Building for the Future…

To the Glory of God


This is the brochure for the Challenge to Build compaign. This web page version is somewhat redacted.

You can download the complete file (minus the cover) in MS Publisher 2002 format by right-clicking your mouse and selecting SAVE TARGET AS.

brochure.pub 2.91 MB



A Letter from the Pastor

 

Dear First Family,

There are seasons in the life of a living church.  There are seasons of growth and rapid advance.  There are also less dramatic seasons for solidifying progress.  Like the farmer who has to get all of his family into the fields in order to bring in a harvest, there are times when everyone has to do their part to help.  This is that kind of season, busy and determinative.  We have the privilege of being here “for such a time as this!”  Most people have to settle for coasting through a legacy left by someone else—we get to be the generation of vision. 

 

This first-phase building will be a tool to help us better fulfill our mission.  It will immediately help us be more effective in reaching people and teaching God’s Word.  But we are also building for the future.  We are building for the present, but it is also like planting trees whose shade others will enjoy.   You are planting for your children and your grandchildren and God’s children yet to be born.  It is a noble and unselfish thing to do.

 

Each sacrificial gift will matter.  How much First Baptist Church will be able to do and how soon we will be able to do it – in service, in outreach, and in growth – will be determined by what each one of us does in this campaign.  What we all do together is really the sum of what each of us does individually.  You are not being asked for equal gifts, but equal sacrifice.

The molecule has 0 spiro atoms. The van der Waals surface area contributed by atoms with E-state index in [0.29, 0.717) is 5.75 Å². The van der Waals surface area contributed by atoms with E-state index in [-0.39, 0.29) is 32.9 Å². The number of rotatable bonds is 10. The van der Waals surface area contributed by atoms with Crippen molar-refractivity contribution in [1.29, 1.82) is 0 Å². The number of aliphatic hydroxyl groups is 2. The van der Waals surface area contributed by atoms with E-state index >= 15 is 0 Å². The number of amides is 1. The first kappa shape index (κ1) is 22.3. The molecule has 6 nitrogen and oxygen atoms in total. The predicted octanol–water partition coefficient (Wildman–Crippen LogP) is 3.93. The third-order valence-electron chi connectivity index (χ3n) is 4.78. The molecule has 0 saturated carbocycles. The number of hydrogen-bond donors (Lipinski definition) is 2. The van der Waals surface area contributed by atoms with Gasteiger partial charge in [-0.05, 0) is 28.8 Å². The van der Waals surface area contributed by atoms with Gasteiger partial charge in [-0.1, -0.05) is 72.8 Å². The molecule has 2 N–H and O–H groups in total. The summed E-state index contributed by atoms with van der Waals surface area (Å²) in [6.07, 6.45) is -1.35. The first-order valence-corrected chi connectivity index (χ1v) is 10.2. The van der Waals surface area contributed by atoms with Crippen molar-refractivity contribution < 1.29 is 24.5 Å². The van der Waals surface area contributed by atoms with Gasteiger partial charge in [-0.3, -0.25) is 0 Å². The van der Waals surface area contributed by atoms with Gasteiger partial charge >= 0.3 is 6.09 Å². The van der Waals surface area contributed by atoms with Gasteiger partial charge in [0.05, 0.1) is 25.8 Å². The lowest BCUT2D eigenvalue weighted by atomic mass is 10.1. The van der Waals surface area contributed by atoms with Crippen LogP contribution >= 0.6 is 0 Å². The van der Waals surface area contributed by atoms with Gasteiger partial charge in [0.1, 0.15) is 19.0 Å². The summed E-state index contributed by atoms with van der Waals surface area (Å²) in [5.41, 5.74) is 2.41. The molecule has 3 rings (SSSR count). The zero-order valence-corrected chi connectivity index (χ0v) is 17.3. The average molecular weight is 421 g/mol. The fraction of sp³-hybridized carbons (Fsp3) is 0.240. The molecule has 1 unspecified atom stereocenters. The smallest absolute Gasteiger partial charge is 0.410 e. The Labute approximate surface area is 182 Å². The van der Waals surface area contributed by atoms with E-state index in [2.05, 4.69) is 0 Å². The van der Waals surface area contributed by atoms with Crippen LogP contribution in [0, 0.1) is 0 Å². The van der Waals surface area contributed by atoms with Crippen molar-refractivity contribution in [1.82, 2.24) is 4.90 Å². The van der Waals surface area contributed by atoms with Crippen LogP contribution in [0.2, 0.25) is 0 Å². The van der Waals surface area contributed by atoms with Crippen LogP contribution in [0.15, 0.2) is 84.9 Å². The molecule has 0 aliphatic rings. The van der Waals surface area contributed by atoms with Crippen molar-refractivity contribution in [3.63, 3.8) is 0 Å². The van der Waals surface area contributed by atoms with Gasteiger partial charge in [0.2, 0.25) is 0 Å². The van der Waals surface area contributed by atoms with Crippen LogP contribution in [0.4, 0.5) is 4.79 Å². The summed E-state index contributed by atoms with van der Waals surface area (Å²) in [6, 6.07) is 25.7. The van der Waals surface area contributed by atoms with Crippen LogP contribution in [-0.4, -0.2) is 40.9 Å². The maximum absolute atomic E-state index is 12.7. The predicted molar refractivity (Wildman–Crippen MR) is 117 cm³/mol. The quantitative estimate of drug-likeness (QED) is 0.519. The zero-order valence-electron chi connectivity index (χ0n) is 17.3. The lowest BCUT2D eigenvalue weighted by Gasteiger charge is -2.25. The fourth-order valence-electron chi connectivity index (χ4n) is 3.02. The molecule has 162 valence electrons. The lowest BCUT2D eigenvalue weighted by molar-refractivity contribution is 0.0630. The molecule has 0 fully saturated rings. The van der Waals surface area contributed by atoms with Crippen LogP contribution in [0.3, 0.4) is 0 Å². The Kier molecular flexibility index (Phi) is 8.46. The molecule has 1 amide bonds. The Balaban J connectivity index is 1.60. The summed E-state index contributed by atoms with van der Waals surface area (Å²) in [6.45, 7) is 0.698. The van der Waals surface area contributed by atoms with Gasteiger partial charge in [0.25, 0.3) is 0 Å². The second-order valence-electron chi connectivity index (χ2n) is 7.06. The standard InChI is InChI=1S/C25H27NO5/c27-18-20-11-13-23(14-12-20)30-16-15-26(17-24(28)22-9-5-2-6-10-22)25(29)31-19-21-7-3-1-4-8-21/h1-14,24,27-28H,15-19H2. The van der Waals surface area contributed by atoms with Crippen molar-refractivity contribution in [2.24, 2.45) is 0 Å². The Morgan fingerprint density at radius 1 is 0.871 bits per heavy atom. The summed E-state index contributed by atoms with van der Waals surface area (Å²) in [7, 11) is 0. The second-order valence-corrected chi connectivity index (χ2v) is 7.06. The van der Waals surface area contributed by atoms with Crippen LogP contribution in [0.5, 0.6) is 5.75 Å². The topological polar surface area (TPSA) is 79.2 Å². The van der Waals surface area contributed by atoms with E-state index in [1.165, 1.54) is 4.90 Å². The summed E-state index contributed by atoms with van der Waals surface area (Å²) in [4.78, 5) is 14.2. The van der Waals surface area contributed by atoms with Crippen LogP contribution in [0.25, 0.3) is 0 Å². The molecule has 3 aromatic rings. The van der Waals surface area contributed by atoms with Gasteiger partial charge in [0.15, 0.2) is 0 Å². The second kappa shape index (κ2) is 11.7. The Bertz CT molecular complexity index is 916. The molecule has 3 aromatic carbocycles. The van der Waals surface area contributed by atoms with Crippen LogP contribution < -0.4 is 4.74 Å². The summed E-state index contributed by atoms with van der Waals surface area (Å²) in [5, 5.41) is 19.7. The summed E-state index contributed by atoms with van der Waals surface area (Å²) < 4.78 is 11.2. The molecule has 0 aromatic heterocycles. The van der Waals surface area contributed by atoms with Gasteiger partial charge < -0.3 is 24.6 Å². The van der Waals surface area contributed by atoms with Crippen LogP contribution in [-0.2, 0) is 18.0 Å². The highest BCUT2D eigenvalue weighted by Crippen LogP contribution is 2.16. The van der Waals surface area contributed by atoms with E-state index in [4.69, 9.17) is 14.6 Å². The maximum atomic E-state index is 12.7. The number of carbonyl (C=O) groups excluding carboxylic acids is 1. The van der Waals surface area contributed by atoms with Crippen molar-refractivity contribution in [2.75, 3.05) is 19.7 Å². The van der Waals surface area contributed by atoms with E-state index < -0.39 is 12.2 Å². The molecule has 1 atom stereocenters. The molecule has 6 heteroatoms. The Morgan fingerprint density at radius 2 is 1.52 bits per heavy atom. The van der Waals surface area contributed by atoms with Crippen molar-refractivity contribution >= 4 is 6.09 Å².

God has led us in this process.  He has been at work around us.  He is inviting us to join Him in what He is doing.  When God issues such an invitation, we often come to a crisis of belief and obedience.  Sacrificial giving will stretch us and grow our faith.  To be sure, when God invites us to join Him, we have to make adjustments in our lives to do so.  When the children of Israel went to Canaan, it was very inconvenient; they, too, had to relocate.  Yet the land that flowed with milk and honey was entirely worth the effort. 

 

The church has discussed this issue thoroughly, decided this matter with finality, and determined our direction for the future.   The course is set; it is now time for everyone to get on board.

 

We at First Baptist are ready for this challenge and we are anxious for the blessings that will follow.  Let’s all enter into this great effort prayerfully and enthusiastically.

 

Yours for the Future,

Derek Gentle

Derek Gentle, pastor

 



The First Baptist Church of Tallassee
Our Heritage: Making Room for More

 

A Missionary Heart